Third Eye has financed a number of companies whose operating performance has thereafter deteriorated. Have you heard of the Toronto restaurants La Banane or Jacobs & Co? They are part of the King Street Food Group. Guess who now owns most of the assets of King Street? Third Eye. King Street could not repay about $38m they owed to Third Eye.  And they could not find an acquirer willing to pay enough to satisfy the debt.  So, in the end, Third Eye took over the assets. What are the assets of a restaurant business? Maybe some silverware, a wine collection, tables and chairs. Imagine you're a retail investor looking for steady income and your fund ends up owning an upscale restaurant business, a notoriously difficult business at the best of times. Not a good outcome.

Of course, many restaurants are in trouble through no fault of their own. But my partner has identified a number of other loans by Third Eye that are in various stages of distress. Third Eye plays, in a meaningful way, in the distressed space. It's a risky area, as demonstrated by the implosion of Callidus Capital. Incidentally, one of the top 3 people at Third Eye, Mark Horrox, comes out of Catalyst Capital, the sponsor of Callidus. Newton Glassman, top banana at Catalyst, was apparently not impressed with Mark's tenure at Catalyst:

Newton Glassman's view of Mark Horrox

Third Eye has a pretty thin investment team for a firm of their size. That can partly be explained by the fact that they make very chunky investments: in the fund they manage for Ninepoint, the top 5 positions account for 57% of NAV. That’s another risk factor.

In a Bloomberg article dated March 20th, 2020, Arif Bhalwani, head honcho of Third Eye is quoted thus:

The legitimacy of the private debt asset class is going to be tested in this environment – will they fill the funding gap or exacerbate credit risks? There are several zombie borrowers lurking inside private debt portfolios.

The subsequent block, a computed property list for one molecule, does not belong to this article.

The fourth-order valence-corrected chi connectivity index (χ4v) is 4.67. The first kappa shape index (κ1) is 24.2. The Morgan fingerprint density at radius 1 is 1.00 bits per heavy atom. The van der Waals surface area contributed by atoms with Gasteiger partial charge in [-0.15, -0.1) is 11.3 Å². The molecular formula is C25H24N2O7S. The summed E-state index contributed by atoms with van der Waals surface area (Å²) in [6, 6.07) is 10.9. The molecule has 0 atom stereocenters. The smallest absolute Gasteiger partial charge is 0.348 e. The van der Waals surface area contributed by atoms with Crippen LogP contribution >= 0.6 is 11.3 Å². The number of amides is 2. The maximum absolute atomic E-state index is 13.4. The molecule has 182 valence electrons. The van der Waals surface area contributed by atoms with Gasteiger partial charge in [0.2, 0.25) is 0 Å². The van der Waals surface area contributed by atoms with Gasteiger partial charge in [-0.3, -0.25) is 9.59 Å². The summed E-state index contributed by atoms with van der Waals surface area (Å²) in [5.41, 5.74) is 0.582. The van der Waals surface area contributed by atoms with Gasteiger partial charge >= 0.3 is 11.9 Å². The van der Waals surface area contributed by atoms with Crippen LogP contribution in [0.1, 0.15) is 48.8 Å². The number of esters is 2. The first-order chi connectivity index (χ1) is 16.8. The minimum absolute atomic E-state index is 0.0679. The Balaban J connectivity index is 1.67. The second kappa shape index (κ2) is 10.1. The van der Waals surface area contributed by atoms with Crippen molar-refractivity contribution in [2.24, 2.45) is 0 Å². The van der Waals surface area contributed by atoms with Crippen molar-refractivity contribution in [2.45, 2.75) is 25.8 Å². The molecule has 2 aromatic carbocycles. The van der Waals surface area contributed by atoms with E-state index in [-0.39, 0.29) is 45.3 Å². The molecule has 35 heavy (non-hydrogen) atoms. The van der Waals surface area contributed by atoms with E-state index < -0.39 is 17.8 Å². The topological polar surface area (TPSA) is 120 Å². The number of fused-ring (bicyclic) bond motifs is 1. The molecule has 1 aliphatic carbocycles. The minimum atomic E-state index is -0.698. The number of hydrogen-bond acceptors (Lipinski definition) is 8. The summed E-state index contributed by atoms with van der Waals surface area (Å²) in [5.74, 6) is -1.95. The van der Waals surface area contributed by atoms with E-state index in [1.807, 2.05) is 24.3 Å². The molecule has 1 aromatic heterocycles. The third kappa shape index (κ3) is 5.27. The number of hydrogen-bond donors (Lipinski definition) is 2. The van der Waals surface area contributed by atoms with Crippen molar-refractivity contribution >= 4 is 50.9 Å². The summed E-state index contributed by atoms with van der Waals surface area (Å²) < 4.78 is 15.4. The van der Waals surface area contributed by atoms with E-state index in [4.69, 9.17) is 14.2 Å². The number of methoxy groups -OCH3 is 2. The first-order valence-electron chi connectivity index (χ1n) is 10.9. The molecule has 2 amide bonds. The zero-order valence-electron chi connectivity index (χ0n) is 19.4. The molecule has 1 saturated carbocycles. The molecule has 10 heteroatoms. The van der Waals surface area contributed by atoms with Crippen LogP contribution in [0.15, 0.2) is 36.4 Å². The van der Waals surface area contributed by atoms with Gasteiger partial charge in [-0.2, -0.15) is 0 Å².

Who are these zombie borrowers and where are they lurking? The suspense is killing me! I wish Arif would just come out and name names. The other person quoted in that article is none other than David Sharpe, of Bridging Finance infamy.

I have focused here on my own style - what I call “circumstantial conjectures” - and what others might call drive-by smears. I assure you my partner’s brand of research is different. I am eager to send you more info, but I want to make sure I only send it to people who are interested, so if you are, subscribe using the form above.

And we are not the only people scrutinizing Third Eye Capital as a matter of priority. Ninepoint itself has disclosed in the footnotes of a recent presentation:

"Ninepoint Partners is initiating 3rd party operations audit for Ninepoint-TEC Private Credit Fund and AIP Convertible Private Debt Fund LP in 2021 and other Private Debt Funds subsequently."

I'd be curious to know why those two funds were selected to go first. Finally, remember to send tips, suggestions and questions.  

You can find all our private debt stories here.